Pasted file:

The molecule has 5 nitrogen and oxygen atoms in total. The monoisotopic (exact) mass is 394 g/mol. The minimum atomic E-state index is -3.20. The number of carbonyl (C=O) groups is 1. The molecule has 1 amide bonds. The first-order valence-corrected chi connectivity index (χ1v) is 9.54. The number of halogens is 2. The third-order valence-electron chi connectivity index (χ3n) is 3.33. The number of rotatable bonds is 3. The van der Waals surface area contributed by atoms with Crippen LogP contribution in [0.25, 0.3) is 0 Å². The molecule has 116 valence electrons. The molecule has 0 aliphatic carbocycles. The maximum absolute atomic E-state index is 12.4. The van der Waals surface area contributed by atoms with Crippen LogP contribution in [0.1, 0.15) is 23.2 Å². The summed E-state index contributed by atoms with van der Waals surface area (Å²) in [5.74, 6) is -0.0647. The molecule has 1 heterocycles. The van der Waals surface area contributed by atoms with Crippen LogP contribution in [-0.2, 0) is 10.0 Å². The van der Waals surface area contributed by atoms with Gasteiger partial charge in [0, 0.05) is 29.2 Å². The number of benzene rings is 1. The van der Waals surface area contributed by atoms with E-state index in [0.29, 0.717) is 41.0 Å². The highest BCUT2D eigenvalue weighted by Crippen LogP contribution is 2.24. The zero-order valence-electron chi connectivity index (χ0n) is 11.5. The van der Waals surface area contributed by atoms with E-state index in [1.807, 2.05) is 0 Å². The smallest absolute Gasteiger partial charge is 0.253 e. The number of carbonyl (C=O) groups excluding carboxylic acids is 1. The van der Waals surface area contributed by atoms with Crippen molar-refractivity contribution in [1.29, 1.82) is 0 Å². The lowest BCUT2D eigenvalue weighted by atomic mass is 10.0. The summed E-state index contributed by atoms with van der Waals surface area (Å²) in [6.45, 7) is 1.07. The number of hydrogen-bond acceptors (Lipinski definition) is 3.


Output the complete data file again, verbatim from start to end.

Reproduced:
The molecule has 5 nitrogen and oxygen atoms in total. The monoisotopic (exact) mass is 394 g/mol. The minimum atomic E-state index is -3.20. The number of carbonyl (C=O) groups is 1. The molecule has 1 amide bonds. The first-order valence-corrected chi connectivity index (χ1v) is 9.54. The number of halogens is 2. The third-order valence-electron chi connectivity index (χ3n) is 3.33. The number of rotatable bonds is 3. The van der Waals surface area contributed by atoms with Crippen LogP contribution in [0.25, 0.3) is 0 Å². The molecule has 116 valence electrons. The molecule has 0 aliphatic carbocycles. The maximum absolute atomic E-state index is 12.4. The van der Waals surface area contributed by atoms with Crippen LogP contribution in [0.1, 0.15) is 23.2 Å². The summed E-state index contributed by atoms with van der Waals surface area (Å²) in [5.74, 6) is -0.0647. The molecule has 1 heterocycles. The van der Waals surface area contributed by atoms with Crippen LogP contribution in [-0.2, 0) is 10.0 Å². The van der Waals surface area contributed by atoms with Gasteiger partial charge in [0, 0.05) is 29.2 Å². The number of benzene rings is 1. The van der Waals surface area contributed by atoms with E-state index in [0.29, 0.717) is 41.0 Å². The highest BCUT2D eigenvalue weighted by Crippen LogP contribution is 2.24. The zero-order valence-electron chi connectivity index (χ0n) is 11.5. The van der Waals surface area contributed by atoms with E-state index in [1.807, 2.05) is 0 Å². The smallest absolute Gasteiger partial charge is 0.253 e. The number of carbonyl (C=O) groups excluding carboxylic acids is 1. The van der Waals surface area contributed by atoms with Crippen molar-refractivity contribution in [1.29, 1.82) is 0 Å². The lowest BCUT2D eigenvalue weighted by atomic mass is 10.0. The summed E-state index contributed by atoms with van der Waals surface area (Å²) in [6.45, 7) is 1.07. The number of hydrogen-bond acceptors (Lipinski definition) is 3.